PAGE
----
David prepared for the House of the Lord in his trouble and I have no doubt that it was a salve to his sorrow. To have somethingto do for Jesus and to go right on with it is one of the best ways to get over a bereavement, or any other mental depression!If you can pursue some great objective, you will not feel that you are living for nothing. You will not sit down in despair,for, whatever your trouble may be, you will still have this to live for, "I want to help in building the Church of God, andI will do my part in it whatever happens to me. Come poverty or wealth, come sickness or health, come life or death-as longas there is breath in my body-I will go on with the work that God has given me to do." Do I speak to any who are in greattrouble? If you are a Christian, the best advice that I can give you is this-get to work for Christ and you will forget yourtrouble. If you are not a Christian, I advise you to trust the Savior at once, for He is the only solace for spiritual sorrow.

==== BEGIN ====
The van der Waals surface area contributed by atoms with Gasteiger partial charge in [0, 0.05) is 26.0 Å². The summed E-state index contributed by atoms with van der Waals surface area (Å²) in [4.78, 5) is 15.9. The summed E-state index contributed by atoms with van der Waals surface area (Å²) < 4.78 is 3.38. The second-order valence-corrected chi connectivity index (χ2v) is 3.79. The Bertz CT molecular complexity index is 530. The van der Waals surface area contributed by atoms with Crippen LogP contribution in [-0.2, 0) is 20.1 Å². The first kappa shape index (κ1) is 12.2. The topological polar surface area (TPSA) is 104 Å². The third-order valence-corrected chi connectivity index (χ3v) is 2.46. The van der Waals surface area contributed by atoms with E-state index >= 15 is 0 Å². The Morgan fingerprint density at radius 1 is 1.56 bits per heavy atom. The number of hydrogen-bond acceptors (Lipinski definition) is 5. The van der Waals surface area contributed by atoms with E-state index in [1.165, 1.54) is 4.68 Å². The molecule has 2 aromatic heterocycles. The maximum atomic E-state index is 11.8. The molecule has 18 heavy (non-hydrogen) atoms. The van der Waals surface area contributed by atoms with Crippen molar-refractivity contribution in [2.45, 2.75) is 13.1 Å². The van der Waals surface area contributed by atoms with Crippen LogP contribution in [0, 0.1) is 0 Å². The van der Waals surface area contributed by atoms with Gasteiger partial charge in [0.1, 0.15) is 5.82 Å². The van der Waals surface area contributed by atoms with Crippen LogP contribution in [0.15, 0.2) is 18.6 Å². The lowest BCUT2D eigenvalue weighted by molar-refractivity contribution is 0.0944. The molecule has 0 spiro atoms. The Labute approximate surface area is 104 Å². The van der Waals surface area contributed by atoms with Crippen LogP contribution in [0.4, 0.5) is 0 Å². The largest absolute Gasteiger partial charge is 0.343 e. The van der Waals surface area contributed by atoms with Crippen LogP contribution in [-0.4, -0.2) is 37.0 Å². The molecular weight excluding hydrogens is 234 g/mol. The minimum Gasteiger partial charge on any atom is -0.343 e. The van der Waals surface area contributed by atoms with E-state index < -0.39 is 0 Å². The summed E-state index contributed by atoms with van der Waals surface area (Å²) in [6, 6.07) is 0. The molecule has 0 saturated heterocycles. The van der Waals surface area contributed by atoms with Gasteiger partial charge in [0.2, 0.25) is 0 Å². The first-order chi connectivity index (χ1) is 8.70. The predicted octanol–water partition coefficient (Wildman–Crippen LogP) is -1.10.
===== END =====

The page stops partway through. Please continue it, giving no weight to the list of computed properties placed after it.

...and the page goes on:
Again, it was an incentive to service when David, in his trouble, prepared for the House of the Lord. There were many thingsin trouble that would tend to dampen his ardor and make him feel as if he could not hold on any longer. But he said to himself,"I must go on with this work for God. His Temple must be 'exceedingly magnificent,' and my son, Solomon, must build it, soI must go on gathering the materials." So he just roused himself afresh and went on with his work with new earnestness wheneverhis trouble would otherwise have depressed him.